Saturday, 2 May 2009

His Dark Materials

There are some books that you would love to see realised on stage or film, but you can't quite visualise how it would work, and dread anyone trying.

This is how I feel about the 'His Dark Materials' trilogy. I've always loved the books because of the depth in both the plot and characters; the fact it's partly set in Oxford makes it all the more magical to me. The film of the first book doesn't do any justice, and it's always struck me as odd that it should have been made when there was never any intention of completing the trilogy.

When the National Theatre staged a two part adaptation of the books, I desperately wanted to see it, but I never got the chance. Today, my dream finally came true, as I spent six hours in the Oxford Playhouse watching the most wonderful performances.

It's a notoriously difficult plot to stage, not least because of the daemons the population of one world are supposed to have. And how do you create armoured polar bears? The answer, it turns out, is puppetry. Beautiful puppetry, that makes use of the puppeteer, so that even if you are slightly distracted by a snow leopard being manipulated by a human, it doesn't matter, because the human is the voice, and therefore part of the enchantment.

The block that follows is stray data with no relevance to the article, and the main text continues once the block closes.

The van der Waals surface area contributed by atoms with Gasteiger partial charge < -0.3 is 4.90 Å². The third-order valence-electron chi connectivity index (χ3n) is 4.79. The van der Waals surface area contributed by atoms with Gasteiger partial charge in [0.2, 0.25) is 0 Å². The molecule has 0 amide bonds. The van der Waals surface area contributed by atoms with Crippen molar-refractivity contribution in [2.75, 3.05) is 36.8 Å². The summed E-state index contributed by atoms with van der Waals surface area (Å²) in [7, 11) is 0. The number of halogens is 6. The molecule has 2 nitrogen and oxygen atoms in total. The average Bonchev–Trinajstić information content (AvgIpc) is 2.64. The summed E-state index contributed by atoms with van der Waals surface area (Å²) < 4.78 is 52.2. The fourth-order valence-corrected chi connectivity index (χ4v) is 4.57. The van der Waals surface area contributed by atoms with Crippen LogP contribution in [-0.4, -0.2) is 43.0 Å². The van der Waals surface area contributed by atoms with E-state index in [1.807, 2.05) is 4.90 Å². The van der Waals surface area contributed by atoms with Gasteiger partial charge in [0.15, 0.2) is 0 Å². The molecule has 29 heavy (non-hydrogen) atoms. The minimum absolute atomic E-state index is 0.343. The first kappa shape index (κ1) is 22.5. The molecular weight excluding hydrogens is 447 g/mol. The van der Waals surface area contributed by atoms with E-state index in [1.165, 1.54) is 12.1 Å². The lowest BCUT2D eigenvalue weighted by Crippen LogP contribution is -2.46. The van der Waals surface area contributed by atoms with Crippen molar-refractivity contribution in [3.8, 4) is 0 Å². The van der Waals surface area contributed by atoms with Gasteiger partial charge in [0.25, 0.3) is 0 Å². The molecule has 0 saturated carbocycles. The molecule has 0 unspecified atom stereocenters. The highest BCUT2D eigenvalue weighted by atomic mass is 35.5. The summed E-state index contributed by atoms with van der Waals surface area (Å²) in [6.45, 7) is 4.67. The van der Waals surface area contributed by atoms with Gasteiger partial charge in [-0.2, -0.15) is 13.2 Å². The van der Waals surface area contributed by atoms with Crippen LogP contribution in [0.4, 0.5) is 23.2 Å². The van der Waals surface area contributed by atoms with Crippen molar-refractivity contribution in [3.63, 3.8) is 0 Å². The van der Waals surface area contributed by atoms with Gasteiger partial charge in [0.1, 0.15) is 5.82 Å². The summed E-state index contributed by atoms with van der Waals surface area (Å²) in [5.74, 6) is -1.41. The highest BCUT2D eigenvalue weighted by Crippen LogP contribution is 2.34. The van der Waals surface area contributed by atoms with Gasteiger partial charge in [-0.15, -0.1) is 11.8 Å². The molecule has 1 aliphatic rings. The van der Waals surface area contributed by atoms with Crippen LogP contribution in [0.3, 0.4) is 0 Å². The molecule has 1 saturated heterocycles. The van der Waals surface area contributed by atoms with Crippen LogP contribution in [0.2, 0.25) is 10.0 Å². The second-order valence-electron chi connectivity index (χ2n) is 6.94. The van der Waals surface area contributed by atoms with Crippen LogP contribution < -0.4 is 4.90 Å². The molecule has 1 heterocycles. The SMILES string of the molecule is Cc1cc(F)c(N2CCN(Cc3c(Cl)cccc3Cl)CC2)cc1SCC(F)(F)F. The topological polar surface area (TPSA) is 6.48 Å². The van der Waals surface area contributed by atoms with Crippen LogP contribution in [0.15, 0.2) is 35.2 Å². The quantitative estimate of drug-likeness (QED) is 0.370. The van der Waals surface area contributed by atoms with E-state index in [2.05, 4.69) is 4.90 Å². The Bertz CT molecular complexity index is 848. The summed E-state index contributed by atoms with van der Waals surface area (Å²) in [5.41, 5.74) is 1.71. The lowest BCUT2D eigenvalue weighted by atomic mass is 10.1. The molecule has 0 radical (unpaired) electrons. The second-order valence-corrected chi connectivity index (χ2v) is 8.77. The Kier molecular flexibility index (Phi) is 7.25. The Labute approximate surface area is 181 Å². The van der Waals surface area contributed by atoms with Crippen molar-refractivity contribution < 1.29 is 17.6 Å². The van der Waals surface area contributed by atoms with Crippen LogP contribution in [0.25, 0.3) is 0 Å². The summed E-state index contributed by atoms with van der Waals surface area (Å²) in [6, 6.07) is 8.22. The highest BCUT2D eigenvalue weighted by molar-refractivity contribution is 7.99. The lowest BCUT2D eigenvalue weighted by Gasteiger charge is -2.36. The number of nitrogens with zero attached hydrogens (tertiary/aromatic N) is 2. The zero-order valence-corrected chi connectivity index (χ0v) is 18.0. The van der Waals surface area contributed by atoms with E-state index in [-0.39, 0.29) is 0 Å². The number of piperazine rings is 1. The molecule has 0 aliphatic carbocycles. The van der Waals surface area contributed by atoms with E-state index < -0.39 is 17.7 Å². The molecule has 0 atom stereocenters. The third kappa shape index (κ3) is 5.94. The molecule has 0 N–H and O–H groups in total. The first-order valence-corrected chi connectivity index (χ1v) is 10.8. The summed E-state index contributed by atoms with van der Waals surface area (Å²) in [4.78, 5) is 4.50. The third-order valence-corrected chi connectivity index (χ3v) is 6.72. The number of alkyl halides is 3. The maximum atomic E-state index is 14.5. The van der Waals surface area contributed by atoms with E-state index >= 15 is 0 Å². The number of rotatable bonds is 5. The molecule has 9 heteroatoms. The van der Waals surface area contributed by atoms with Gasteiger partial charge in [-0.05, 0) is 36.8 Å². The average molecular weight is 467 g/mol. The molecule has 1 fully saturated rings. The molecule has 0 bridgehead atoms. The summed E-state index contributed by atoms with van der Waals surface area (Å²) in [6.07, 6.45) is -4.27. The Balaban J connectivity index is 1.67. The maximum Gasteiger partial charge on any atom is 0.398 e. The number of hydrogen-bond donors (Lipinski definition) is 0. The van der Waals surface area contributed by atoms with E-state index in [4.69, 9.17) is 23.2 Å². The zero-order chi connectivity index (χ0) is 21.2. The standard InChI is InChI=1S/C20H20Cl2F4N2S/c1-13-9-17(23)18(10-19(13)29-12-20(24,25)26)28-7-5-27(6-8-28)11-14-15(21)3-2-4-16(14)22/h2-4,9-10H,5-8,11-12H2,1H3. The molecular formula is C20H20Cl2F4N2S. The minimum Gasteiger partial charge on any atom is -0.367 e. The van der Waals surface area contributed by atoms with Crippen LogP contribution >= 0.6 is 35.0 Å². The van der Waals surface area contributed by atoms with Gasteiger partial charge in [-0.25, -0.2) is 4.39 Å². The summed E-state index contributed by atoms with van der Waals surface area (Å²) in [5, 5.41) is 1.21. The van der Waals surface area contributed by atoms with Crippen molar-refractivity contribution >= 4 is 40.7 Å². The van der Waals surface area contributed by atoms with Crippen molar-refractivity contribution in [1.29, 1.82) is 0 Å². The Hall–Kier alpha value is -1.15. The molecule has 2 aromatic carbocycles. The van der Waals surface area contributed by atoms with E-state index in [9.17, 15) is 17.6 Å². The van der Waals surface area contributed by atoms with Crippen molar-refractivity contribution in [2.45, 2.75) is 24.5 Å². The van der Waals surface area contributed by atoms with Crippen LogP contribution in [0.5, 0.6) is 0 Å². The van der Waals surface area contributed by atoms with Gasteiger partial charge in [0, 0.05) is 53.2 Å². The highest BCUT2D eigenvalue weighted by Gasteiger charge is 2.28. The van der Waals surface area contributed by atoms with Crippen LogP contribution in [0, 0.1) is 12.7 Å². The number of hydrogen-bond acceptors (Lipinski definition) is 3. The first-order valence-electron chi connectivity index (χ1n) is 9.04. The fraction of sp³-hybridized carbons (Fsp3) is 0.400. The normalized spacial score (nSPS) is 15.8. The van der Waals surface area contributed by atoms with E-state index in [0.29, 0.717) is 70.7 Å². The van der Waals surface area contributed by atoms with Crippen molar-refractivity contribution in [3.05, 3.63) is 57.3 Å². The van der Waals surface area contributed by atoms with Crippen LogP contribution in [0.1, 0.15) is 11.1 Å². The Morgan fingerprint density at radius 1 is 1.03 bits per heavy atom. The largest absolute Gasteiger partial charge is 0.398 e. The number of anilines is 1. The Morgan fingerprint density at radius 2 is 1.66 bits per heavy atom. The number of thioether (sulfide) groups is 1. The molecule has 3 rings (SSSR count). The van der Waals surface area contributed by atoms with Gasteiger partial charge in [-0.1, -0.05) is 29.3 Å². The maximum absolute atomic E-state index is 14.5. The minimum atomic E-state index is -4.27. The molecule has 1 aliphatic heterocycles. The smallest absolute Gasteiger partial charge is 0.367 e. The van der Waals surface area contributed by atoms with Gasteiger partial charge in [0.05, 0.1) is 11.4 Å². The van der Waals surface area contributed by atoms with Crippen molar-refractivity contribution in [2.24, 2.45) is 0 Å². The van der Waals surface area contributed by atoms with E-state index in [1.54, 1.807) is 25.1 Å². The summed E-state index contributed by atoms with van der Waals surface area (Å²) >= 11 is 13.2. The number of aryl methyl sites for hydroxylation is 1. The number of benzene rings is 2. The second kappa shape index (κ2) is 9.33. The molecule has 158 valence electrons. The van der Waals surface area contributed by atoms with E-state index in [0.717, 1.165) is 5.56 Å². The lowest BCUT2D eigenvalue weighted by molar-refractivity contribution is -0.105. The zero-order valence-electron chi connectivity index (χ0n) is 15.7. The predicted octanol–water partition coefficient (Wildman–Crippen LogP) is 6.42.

If you happen to be in Bromley, Northampton, Edinburgh or West Yorkshire over the next couple of months, I urge you to go and see it. In fact, I'd even go so far as to say that you should make a trip specially to see it. I can't possibly talk about all the aspects of what makes it so wonderful, or how they manage to cram so much into six hours, but if anyone has questions, then do write in the comments.

I doubt anyone from the National is reading this, but I really wish and hope that someone films the stage version, it's truly remarkable!


Cornflower said...

I didn't know that was coming to Edinburgh - thanks for mentioning it - and I shall investigate. I loved the books.

Ms. Yingling said...

Pullman's books sat in my library for years without anyone commenting on them, and when the movie was released, some people got quite flustered about the "anti-religious" content. Sigh. I haven't seen the movie, but the play sounds interesting. Polar bear puppets. That I would like to see.

Anonymous said...

We were luckyenough to see the original production at the National and like you sat through the whole six hours one Saturday afternoon. I would echo everything you've said and my boys will never forget it.

If you liked the puppetry, see if you can get to War Horse. It may have finished at the National now (we saw it last November)but will almost certainly be on somewhere. The puppet horses (and the phrase just doesn't convey their majesty at all) were simply magical.